This is a fun two-part story, and another one which shows how Cage can be used in the wider Marvel Universe. Plus, who wouldn’t want to see him take on Dr Doom?!

Crescendo!/Where Angels Fear to Tread! are told in Luke Cage, Hero For Hire #8-9 and is collected in Marvel Masterworks: Luke Cage, Hero For Hire Volume 1.

Power Man and Iron Fist #50 cover by Dave Cockrum. 7 Luke Cage Stories You Should Read.

Fist of Iron — Heart of Stone!/Seagate Is a Lonely Place to Die!/Freedom!

Written by Chris Claremont. Art by John Bryne.

This trilogy of comics combine to tell the first team-up of Luke Cage and Iron Fist aka Danny Rand. Why is this a big deal? Well, back in 1978 the pair’s respective comics were on the verge of cancellation. Instead of axing both of them Marvel decided to combine them together with to form Power Man and Iron Fist! The result is a mixture of street level toughness and kung-fu fury and formed the greatest duo in Marvel Comics history.

Bursting with action from the get-go, this classic story shows Cage burst into the home of Danny Rand to kidnap Misty Knight – Rand’s partner in their detective agency. After the customary superhero fight at first meeting, Cage comes to his senses and it is revealed that he has been blackmailed by the villainous Bushmaster. Bushmaster has some of his close friends as hostage and is threatening to kill them if he doesn’t bring Misty Knight to him. Rand and Knight decide to help him out and embark on a mission to Bushmaster’s lair at Seagate prison. It also happens to be the place where Cage was incarcerated and was given his powers. By the end Cage will not only have saved the day, formed a new alliance but also obtained proof of his innocence.

Fist of Iron — Heart of Stone!/Seagate Is a Lonely Place to Die!/Freedom! are collected Power Man #48-49 and Power Man and Iron Fist #50 and collected in Power Man & Iron Fist Epic Collection: Heroes for Hire.

Luke Cage Noir #1 cover Tim Bradstreet. 7 Luke Cage Stories You Should Read.

Luke Cage Noir

Written by Adam Glass and Mike Benson. Art by Shawn Martinbrough.

Between 2009 and 2010 Marvel did a string of miniseries which took their characters and gave them noir characterisation to create some very interesting stories. One of these was a four-part Luke Cage story set in prohibition-era Harlem. After coming out of a stint in prison Cage visits his dear friend Willis Stryker, who in that time has gone from a small-time criminal to a big-time players. But during his visit he discovers something is amiss. He has been told that pre-incarceration girlfriend is dead, but when he digs in a little deeper he discovers that might not be the case. He’s also been hired by a richman in investigate the murder of his wife. Yet again, the digger he deeps the more he finds something is fishy.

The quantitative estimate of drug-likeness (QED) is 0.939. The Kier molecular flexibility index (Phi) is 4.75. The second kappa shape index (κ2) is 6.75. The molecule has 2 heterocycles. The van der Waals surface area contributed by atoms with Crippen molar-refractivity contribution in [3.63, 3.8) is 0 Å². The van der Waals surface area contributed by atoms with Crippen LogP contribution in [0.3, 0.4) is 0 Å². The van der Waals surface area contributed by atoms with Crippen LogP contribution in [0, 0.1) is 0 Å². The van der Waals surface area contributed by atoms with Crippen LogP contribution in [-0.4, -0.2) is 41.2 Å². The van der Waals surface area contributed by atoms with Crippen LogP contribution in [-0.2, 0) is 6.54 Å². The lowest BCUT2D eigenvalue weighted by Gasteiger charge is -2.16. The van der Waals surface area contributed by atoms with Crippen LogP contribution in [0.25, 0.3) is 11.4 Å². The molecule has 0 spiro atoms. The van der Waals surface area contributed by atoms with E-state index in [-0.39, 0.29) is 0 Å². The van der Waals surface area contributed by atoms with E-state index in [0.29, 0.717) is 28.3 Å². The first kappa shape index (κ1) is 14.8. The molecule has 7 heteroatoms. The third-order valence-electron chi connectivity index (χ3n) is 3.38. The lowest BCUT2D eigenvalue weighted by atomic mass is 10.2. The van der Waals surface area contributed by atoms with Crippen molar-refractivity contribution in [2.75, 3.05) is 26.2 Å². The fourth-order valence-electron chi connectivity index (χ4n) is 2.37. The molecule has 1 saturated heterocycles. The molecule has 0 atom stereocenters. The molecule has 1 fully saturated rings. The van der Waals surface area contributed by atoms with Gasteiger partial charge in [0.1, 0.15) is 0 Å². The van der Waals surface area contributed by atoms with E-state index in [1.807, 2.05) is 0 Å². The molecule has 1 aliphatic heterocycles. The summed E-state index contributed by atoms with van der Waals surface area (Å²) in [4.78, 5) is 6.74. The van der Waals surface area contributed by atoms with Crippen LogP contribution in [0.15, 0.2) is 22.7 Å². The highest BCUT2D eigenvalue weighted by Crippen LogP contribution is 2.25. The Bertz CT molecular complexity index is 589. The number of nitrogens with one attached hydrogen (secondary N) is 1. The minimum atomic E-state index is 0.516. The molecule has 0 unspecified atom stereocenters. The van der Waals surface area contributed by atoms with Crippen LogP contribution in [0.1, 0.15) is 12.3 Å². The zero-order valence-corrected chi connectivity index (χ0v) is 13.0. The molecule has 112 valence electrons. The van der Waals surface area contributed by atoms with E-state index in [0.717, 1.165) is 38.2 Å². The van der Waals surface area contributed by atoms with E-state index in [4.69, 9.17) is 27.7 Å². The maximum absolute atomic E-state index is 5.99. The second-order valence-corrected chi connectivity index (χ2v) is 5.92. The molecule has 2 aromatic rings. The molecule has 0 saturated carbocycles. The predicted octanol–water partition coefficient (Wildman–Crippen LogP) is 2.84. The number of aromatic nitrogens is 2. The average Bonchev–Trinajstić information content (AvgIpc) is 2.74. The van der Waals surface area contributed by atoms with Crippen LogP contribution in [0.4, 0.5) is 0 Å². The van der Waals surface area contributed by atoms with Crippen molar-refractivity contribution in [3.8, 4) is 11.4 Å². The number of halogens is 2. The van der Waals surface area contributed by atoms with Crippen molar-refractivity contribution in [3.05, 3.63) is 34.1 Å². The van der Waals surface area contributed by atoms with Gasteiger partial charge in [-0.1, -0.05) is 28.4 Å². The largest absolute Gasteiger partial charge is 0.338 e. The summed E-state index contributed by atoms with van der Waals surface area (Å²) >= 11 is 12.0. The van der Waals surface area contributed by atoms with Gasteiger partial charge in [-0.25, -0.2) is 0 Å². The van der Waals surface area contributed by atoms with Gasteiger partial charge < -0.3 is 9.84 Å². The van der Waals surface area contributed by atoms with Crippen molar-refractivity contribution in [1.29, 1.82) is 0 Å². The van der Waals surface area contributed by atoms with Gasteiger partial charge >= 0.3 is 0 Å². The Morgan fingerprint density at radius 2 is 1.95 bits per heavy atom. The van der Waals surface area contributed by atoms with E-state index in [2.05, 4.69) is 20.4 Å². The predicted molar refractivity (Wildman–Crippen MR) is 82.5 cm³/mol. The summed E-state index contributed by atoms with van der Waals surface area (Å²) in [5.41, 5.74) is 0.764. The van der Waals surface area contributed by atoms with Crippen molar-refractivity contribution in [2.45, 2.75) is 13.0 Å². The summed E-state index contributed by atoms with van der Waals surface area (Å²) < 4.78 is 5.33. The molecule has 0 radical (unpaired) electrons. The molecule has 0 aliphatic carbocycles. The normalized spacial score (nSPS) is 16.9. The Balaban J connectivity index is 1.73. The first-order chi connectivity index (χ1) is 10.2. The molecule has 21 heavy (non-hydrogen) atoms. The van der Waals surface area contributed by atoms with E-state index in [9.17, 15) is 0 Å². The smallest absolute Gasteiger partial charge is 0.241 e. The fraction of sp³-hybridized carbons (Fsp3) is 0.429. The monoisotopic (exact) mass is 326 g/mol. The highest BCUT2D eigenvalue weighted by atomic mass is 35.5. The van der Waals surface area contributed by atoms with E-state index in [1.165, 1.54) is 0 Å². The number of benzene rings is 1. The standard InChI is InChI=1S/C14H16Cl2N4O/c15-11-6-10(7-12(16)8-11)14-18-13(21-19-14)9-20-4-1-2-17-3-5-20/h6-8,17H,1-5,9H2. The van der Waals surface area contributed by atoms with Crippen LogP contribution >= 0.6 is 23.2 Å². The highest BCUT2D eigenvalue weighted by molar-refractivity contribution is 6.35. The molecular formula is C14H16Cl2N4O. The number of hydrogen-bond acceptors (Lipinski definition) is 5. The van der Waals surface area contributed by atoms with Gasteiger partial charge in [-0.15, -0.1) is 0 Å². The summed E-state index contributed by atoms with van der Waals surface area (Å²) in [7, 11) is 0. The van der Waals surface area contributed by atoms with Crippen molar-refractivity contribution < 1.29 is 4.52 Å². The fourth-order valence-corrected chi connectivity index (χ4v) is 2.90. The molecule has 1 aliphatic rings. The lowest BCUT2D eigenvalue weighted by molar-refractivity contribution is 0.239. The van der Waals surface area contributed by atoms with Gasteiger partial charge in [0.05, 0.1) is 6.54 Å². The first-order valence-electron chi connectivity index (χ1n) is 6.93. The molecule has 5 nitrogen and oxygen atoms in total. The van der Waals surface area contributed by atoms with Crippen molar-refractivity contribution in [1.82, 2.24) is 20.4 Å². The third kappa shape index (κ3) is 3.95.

Out of all the stories discussed Luke Cage Noir is the darkest and most grounded. The the prohibition backdrop and private detective storytelling this story successfully explores race, segregation and poverty. The result is an action-mystery, with much more meat on the bones than your standard story set during this era.

Luke Cage Noir #1-4 is collected in a trade paperback of the same name.

Power Man and Iron First #1 (2016) cover by Sanford Greene. 7 Luke Cage Stories You Should Read.

The Boys Are Back In Town!

Written by David Walker. Art by Sanford Greene.

The bromantic pair of Luke Cage and Danny Rand are back, in this current comic book series. It’s been a long time since the pair have shared a comic together, but this series is worth the wait.

When their former Heroes For Hire secretary is released from jail the pair are tricked into retrieving a necklace from the villain Tombstone. The problem is that it’s not any old necklace, but one with powerful street magic for those who can unlock it. To make their worries even worse Tombstone has put a reward out for anyone who can get the necklace back.

The Boys Are Back In Town is the opening story in the current series starring Luke Cage. It’s fun, humourous and action-packed, while also exploring the friendship between Luke Cage and Danny Rand.

If you’re looking to read a current series featuring Luke Cage this is the one to read.

The Boys Are Back In Town is told in Power Man And Iron Fist #1-5, which collected in Power Man And Iron Fist Volume 1: The Boys Are Back In Town!

View More Should Read Lists.

Do You Have A Favourite Luke Cage Story?

What’s your favourite Luke Cage story or will you be reading this character’s comics for the first time? Let me know in the comments below or via our Facebook or Twitter.

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Trevor Van As

Trevor Van As is the founder of How to Love Comics and has loved comics all his life. When he's not reading or talking about comics he can be found eating frozen yogurt and dancing like no one is watching.